The George inn is one of London’s many relics from its medieval past. Although built in the late seventeenth century it is similar in design and function to many Inns which of the medieval city. The George Inn is tucked away off Borough high street south of the river. It was rebuilt in 1676 after a fire destroyed much of the south bank. It remains now the last galleried coaching Inn in London and only one of two coaching inns left. It would have originally stood in an area with many similar Inns on the approach to London however over the years they have been slowly removed mostly by the railway companies who also almost destroyed the George. Although the Inn was not lost like many others, two of the Inns sides and much of the back of the building were taken down to build a goods warehouse leaving only the south side (shown above left) of the inn as authentic.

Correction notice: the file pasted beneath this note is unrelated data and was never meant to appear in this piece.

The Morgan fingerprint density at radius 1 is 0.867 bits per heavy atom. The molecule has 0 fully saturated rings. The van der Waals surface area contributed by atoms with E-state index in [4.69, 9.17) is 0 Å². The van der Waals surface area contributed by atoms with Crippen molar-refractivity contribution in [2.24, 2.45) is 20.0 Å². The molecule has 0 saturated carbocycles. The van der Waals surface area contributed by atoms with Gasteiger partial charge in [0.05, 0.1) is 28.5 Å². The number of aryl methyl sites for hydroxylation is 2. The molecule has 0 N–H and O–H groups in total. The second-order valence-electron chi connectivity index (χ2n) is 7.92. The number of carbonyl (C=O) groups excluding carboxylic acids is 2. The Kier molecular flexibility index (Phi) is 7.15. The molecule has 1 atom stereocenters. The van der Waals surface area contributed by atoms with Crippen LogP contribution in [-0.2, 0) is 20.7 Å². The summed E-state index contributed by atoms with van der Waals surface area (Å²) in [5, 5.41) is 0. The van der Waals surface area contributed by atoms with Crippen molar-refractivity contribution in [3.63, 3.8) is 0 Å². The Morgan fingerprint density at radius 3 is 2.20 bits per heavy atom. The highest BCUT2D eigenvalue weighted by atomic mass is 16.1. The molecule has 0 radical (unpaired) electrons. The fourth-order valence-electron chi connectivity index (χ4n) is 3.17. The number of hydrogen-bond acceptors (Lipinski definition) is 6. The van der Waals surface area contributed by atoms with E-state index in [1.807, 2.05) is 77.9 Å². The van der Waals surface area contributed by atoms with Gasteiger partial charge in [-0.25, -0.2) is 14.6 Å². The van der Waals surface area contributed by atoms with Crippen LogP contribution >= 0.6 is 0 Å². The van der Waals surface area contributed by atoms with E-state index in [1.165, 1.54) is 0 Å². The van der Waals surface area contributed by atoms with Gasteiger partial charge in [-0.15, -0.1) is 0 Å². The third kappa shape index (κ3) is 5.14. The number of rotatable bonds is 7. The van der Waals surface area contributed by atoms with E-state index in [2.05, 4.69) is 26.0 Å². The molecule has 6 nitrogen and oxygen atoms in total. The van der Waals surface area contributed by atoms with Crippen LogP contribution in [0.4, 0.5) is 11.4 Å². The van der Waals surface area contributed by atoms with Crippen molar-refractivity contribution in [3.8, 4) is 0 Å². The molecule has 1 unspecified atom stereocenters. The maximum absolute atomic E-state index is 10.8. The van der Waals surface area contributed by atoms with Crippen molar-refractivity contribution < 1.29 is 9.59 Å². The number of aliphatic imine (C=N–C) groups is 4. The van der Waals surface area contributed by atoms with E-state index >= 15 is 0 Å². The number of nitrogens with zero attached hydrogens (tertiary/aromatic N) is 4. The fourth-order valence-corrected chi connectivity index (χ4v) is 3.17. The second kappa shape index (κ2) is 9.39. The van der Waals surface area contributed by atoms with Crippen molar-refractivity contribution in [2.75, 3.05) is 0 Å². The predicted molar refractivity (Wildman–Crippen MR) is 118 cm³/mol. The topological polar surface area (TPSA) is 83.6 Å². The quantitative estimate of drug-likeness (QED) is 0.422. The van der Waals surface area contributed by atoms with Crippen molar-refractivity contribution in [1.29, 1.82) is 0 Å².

The building is listed grade one by English heritage as it is a rare example of the old coaching inns which would have once been common through-out London. The George inn is almost unique in having managed to escape the bulldozers which flattened most of the cities coaching inns. The inn is now maintained and conserved by the National Trust, although it is far from a museum with a lively pub on the ground floor. The best example of a London coaching Inn was the Oxford arms which was sadly demolished in the Victorian era.